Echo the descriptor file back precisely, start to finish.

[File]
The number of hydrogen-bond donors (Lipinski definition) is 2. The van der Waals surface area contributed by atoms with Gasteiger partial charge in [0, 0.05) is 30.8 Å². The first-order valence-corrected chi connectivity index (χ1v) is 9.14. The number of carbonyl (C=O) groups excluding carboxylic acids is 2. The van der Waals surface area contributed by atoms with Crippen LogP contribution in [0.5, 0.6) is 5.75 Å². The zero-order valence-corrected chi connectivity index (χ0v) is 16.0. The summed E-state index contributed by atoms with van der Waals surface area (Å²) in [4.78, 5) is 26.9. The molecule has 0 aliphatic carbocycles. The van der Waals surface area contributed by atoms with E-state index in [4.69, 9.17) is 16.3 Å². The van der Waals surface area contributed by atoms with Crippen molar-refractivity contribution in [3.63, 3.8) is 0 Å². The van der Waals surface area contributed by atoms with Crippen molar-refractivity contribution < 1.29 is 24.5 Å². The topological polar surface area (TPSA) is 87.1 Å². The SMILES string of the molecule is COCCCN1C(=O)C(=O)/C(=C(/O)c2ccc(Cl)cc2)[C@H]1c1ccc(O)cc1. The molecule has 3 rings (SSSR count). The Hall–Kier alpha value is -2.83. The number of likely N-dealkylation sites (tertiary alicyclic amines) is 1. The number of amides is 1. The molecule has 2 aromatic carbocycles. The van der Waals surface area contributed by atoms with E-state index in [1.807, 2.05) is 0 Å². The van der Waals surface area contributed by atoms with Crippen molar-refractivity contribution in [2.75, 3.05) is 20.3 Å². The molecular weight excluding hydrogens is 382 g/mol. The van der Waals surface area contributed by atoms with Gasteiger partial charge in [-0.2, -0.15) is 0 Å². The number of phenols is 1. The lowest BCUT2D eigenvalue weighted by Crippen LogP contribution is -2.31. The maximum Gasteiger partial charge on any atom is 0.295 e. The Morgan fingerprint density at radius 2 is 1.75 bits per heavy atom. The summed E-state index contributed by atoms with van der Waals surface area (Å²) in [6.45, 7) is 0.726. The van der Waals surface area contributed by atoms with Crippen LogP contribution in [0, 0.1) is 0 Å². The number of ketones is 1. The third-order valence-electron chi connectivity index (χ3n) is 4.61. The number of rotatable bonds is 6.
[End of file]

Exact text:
The number of hydrogen-bond donors (Lipinski definition) is 2. The van der Waals surface area contributed by atoms with Gasteiger partial charge in [0, 0.05) is 30.8 Å². The first-order valence-corrected chi connectivity index (χ1v) is 9.14. The number of carbonyl (C=O) groups excluding carboxylic acids is 2. The van der Waals surface area contributed by atoms with Crippen LogP contribution in [0.5, 0.6) is 5.75 Å². The zero-order valence-corrected chi connectivity index (χ0v) is 16.0. The summed E-state index contributed by atoms with van der Waals surface area (Å²) in [4.78, 5) is 26.9. The molecule has 0 aliphatic carbocycles. The van der Waals surface area contributed by atoms with E-state index in [4.69, 9.17) is 16.3 Å². The van der Waals surface area contributed by atoms with Crippen molar-refractivity contribution in [3.63, 3.8) is 0 Å². The van der Waals surface area contributed by atoms with Crippen molar-refractivity contribution < 1.29 is 24.5 Å². The topological polar surface area (TPSA) is 87.1 Å². The SMILES string of the molecule is COCCCN1C(=O)C(=O)/C(=C(/O)c2ccc(Cl)cc2)[C@H]1c1ccc(O)cc1. The molecule has 3 rings (SSSR count). The Hall–Kier alpha value is -2.83. The number of likely N-dealkylation sites (tertiary alicyclic amines) is 1. The number of amides is 1. The molecule has 2 aromatic carbocycles. The van der Waals surface area contributed by atoms with E-state index in [1.807, 2.05) is 0 Å². The van der Waals surface area contributed by atoms with Crippen molar-refractivity contribution in [2.75, 3.05) is 20.3 Å². The molecular weight excluding hydrogens is 382 g/mol. The van der Waals surface area contributed by atoms with Gasteiger partial charge in [-0.2, -0.15) is 0 Å². The number of phenols is 1. The lowest BCUT2D eigenvalue weighted by Crippen LogP contribution is -2.31. The maximum Gasteiger partial charge on any atom is 0.295 e. The Morgan fingerprint density at radius 2 is 1.75 bits per heavy atom. The summed E-state index contributed by atoms with van der Waals surface area (Å²) in [6.45, 7) is 0.726. The van der Waals surface area contributed by atoms with Crippen LogP contribution in [0, 0.1) is 0 Å². The number of ketones is 1. The third-order valence-electron chi connectivity index (χ3n) is 4.61. The number of rotatable bonds is 6.